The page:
代做STA 141C  Big Data & High Performance
 首页 >> Database作业STA 141C  Big Data & High Performance Statistical Computing Spring 2022
Homework 4
Lecturer: Bo Y.C. Ning Due June 02, 2023
Due June 02, 2023 by 11:59pm.
A few notes:
1. Submit your homework using the file name ”LastName FirstName hw4”
2. Answer all questions with complete sentences.
3. Your code should be readable; writing a piece of code should be compared to writing a page of a book.
Adopt the onestatementperline rule. Consider splitting a lengthy statement into multiple lines
to improve readability. (You will lose one point for each line that does not follow the onestatementperline rule)
4. To help understand and maintain code, you should always add comments to explain your code. (homework with no comments will receive 0 points). For a very long comment, break it into multiple lines.
5. Submit your final work with one .pdf (or .html) file to Canvas. I encourage you to use LATEX for
writing equations. Handwriting is acceptable, you have to scan it and then combine it with the coding
part into a single .pdf (or .html) file. Handwriting should be clean and readable.
1 Handwriting recognition
In this homework, we work on a modelbased method for handwritten digit recognition. Following figure
shows example bitmaps of handwritten digits from U.S. postal envelopes.
Each digit is represented by a 32×32 bitmap in which each element indicates one pixel with a value of white
or black. Each 32 × 32 bitmap is divided into blocks of 4 × 4, and the number of white pixels are counted
in each block. Therefore each handwritten digit is summarized by a vector x = (x1, . . . , x64) of length 64
where each element is a count between 0 and 16.
By a modelbased method, we mean to impose a distribution on the count vector and carry out classification
using probabilities. The goal is to predict handwritten digit. We separate the dataset into training data and
test data. The training set contains 3823 handwritten digits and the test set contains 1797 digits.
A common distribution for count vectors is the multinomial distribution. However, it is not a good model for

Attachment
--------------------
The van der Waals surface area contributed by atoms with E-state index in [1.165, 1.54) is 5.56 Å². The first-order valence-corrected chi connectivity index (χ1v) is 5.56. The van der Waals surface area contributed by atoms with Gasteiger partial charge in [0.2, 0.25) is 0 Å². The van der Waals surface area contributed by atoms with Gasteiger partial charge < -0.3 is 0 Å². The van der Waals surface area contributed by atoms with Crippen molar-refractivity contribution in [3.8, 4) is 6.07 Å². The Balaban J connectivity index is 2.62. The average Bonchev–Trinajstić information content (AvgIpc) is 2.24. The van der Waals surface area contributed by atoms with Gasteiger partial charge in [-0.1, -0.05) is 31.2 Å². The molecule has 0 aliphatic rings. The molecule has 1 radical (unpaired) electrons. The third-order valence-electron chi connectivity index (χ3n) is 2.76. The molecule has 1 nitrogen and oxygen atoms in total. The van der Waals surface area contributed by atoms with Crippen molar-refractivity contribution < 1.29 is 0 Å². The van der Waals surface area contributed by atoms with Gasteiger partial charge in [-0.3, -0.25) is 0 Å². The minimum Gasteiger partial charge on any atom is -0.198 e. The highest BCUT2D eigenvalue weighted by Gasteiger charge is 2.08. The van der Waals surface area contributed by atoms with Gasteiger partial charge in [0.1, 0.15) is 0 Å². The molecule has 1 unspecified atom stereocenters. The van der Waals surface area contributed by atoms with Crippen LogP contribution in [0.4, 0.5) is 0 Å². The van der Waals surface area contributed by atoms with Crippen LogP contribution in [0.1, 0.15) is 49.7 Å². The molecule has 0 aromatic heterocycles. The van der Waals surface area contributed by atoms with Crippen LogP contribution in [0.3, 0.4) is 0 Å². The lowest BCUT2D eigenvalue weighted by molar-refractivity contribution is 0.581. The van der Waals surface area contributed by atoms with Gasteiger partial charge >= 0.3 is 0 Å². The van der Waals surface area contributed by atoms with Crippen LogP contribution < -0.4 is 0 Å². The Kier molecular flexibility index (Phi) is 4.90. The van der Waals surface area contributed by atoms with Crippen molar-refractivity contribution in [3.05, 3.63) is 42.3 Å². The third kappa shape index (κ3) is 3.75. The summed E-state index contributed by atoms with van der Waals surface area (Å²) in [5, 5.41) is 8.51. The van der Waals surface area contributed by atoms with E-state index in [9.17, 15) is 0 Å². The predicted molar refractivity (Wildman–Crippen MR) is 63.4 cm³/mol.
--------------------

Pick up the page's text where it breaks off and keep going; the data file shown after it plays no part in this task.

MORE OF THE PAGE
handwritten digits. Let’s work on a more flexible model for count vectors, the Dirichletmultinomial model.
41
42 Homework 4: Bo Y.C. Ning
For a multivariate count vector x = (x1, . . . , xd) with batch size x=
Pd
j=1 xj , the probability mass function
for Dirichletmultinomial distribution is
f(xα) =
x
x
Qd
j=1(αj )xj
(α)x
,
where (a)k =
Qk−1
i=0 (a + i).
Given independent data points x1, . . . , xn, the loglikelihood is given by
L(α) = Xn
i=1
log
xi

xi
+
Xn
i=1
X
d
j=1
[log(Γ(αj + xij ) − log(Γ(αj ))] −
Xn
i=1
[log Γ(α+xi
) − log Γ(α)] .
How do you calculate the MLE?
In this exercise, we use Newton’s method. First, the score function is given by
∂
∂αj
L(α) = Xn
i=1
[Ψ(xij + αj ) − Ψ(αj )] −
Xn
i=1
[Ψ(xi
+α) − Ψ(α)] ,
where Ψ(x) = d(log Γ(x)) = Γ0
(x)/Γ(x).
Next, the observed information matrix is given by
−d
2L(α) = D − c1d1
0
d
,
where D is a diagonal matrix,
Djj =
Xn
i=1
[Ψ0
(αj ) − Ψ
0
(xij + αj )] = Xn
i=1
xXij−1
k=0
1
(αj + k)
2
and
c =
Xn
i=1
[Ψ0
(α) − Ψ
0
(xi
+α)] = Xn
i=1
xXi−1
k=0
1
(α+k)
2
.
Then given an initial value for α
(0) = (α
(0)
1
, . . . , α
(0)
n ), the Newton’s method keep updating
α
(t) = α
(t−1) + [−d
2L(α
(t−1))]−1
dL(α
(t−1))
for t = 1, . . . , T. We stop when L(α
(t)
) − L(α
(t−1))≤ , and then take ˆα = α
(t)
.
Note that D is a diagonal matrix, we should use the ShermanMorrison formula to write
[−d
2L(α)]−1 = D−1 +
1
1/c −
P
j
d
−1
j
D−1110D−1
In the folder uploaded on Piazza, you will find
• Data containing the training data and the testing data
• ‘ddirmult.R’, which evaluates the likelihood function (if log = FALSE) or the loglikelihood function
(if log = TRUE) of the Dirichletmultinomial density
Homework 4: Bo Y.C. Ning 43
• ‘ddirmult.fit.R‘, which estimates the maximum likelihood estimator (MLE) by Newton’s method
• ‘trainingMLE.R‘, which estimates the MLE based on the training data
Question 1. Open ‘trainingMLE.R’ and obtain MLE estimators for each of the 10 handwriting digits
(0, 1, 2, . . . , 9). (You may need to change the path when loading the data)
Question 2. Read in the testing data. Use the estimated MLE for each digit from training data to predict
handwriting digits for the testing data.
• Hint 1: To predict the handwriting digit, you should use the ‘ddirmult.R’ function. The following code
can be helpful
1 # testDigitProb stores posterior probability of each digit being 0 ,1 ,... ,9
2 testDigitProb < matrix (0 , dim ( testdata ) [1] , 10)
3 for ( dig in 0:9) {
4 testDigitProb [, dig + 1] <
5 ddirmult ( testdata [ , 65] , alphahat [ dig + 1, ], log = TRUE )
6 }
7 testDigitProb < testDigitProb +
8 rep ( log ( digitCount / sum ( digitCount ) ) , each = nrow ( testdata ))
9 digitPredicted < max . col ( testDigitProb )  1
• Hint 2: To summarize the result, you can construct a confusion table using the code
1 table ( testdata [, 65] , digitPredicted )
The output should look like this:
Question 3. Comment on using gradient descent to obtain the MLE (instead of Newton’s method)? (You
do not need to implement this.)
Question 4. What is the advantage and disadvantage of using gradient descent instead of Newton’s method?
Question 5. Do you think the current method is satisfactory for predicting handwriting digits? Do you
know any other method(s) that can achieve a higher accuracy?